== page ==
At times this can be something of a curse, with the all-too tantalising urge to utter the knee-jerk reactionary word, Ďderivative.í And for anyone playing Brink, that competing product is one that has a lot of love in this industry - Valveís Team Fortress 2.
Dismiss this title at your own risk, however, because Brink is shaping up to be a hugely enjoyable multiplayer experience. There are obvious inspirations in Splash Damageís offering - from the different classes to the alternative missions, right down to the almost light-hearted character design style. But its approach is slicker, faster-paced and somewhat more refined in terms of presentation.
The action takes place on a futuristic city in ruins known as the Ark. The story goes that the artificial island was a result of great human accomplishment and a beacon of how far society had come technologically. Unfortunately for the rest of the worldís populace, the ocean rose and swallowed up the rest of the planet.
I was able to play a couple of games as both a member of the Security and Resistance and they each have their own visual style. The bulletproof vest-wearing Security forces are kitted out in lovely blue threads, packed to the nines with padded protection and ammo clip holsters. The Resistance are decked out in rather scutty guerilla gear, tattoos and grim headgear. But no two characters should look the same, which is why Brink comes with a rather extensive set of customisation features.
Everything from your loadout to your perks can be tweaked to your heartís desire, as well as your characterís avatar. You unlock new styles, clothes and ability upgrades as you progress through the game, spending experience points gained from engaging in plenty of teamwork. And fixing up your weapons makes for an interesting balancing act - as you apply equipment such as silencers and duct-taped ammo clips, the statistics of that gunís effectiveness in the heat of battle rise and fall accordingly.
When the time comes to jump into the action, you wonít be looking for online multiplayer lobbies. Splash Damage doesnít seem to believe in them, so instead Brink provides a simple list of friends on your list who are currently online - by selecting their name you automatically jump into the same game as them. From there, itís a race against time for the Security and Resistance forces to overpower one another.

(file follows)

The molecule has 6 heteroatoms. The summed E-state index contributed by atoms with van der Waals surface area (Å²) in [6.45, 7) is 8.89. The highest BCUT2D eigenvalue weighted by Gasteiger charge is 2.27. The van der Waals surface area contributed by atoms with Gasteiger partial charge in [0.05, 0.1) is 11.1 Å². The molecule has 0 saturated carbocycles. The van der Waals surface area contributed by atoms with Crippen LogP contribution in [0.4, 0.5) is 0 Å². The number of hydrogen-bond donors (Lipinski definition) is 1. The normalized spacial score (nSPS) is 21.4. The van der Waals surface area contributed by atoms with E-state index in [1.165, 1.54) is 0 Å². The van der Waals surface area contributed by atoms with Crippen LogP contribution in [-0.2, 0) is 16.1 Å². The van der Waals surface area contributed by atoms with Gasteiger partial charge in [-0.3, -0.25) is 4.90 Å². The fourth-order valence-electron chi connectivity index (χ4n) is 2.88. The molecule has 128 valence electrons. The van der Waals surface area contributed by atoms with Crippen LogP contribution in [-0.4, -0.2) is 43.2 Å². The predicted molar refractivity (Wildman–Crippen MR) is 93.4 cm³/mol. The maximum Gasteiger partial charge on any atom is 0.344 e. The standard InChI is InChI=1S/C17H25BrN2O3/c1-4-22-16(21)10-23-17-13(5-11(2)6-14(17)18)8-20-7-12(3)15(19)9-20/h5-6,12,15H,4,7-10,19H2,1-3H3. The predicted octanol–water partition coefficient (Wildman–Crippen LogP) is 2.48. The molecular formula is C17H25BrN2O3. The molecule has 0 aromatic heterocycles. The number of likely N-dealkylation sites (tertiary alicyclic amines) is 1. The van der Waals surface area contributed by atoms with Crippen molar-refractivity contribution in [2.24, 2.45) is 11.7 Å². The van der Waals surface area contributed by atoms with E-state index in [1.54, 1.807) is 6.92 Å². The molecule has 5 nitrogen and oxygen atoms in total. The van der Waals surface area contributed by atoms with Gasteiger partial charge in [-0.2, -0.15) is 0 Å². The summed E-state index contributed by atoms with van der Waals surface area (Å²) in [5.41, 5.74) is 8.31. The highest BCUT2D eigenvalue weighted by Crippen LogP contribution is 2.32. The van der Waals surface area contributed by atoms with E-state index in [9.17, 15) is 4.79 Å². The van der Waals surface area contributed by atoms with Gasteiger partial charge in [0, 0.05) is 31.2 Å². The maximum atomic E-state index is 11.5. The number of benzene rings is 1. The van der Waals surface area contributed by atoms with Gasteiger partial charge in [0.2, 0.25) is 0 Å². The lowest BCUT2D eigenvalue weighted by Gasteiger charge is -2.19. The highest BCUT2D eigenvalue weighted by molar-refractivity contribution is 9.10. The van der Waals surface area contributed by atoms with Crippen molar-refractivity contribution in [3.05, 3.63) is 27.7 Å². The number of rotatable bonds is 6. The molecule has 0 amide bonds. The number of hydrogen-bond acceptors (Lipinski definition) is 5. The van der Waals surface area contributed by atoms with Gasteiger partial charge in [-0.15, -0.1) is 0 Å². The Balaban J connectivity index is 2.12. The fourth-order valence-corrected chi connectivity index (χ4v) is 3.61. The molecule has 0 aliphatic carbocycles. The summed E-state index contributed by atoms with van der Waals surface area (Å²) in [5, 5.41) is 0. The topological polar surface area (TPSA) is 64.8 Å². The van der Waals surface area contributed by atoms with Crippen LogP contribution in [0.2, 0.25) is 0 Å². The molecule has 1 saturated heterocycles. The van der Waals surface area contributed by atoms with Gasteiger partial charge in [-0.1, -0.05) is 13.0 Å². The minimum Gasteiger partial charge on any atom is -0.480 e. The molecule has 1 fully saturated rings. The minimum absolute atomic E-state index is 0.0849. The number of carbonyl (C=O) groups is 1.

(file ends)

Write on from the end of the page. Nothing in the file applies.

The second you spawn, youíll be standing in front of a desktop computer known as the Command Post. Accessing it will allow you to change your character class from a range of different types - Soldier, Engineer, Medic and Operative - as well as define your current objective. Primary objectives are highlighted in yellow, but you can select a secondary blue objective to busy yourself with instead to indirectly offer team support.
For everything that you do, youíll earn experience points, be that assisting the main mission or by simply helping your teammates out - each character class has a proficiency in a particular skill that can aid another. So the Medic can chuck revival kits to fallen friendlies, the soldier is able to lob extra ammo to others, the engineer can buff weapons in a pinch and the operative can interrogate enemies for intelligence.
In the new map I played called Security Tower, this level of teamwork awareness was massively important as a member of the Resistance. To break into a high-security building and hack into a safe for sensitive intel to take back to base was no easy task when the enemy spawn points were frequent and always incredibly close by. Engineers could place sentry guns to break off the almost infinite wave of Security personnel while Operatives were able to disguise as the opposing team to better survive the safe-hacking process.
Sometimes, itís the little things like exploring maps for enemy intel and laying traps for the opposition that can bring the most satisfaction, and for as equal a reward. And that gratification is something that will make Brink a highly desirably title when it launches on the 20th May.
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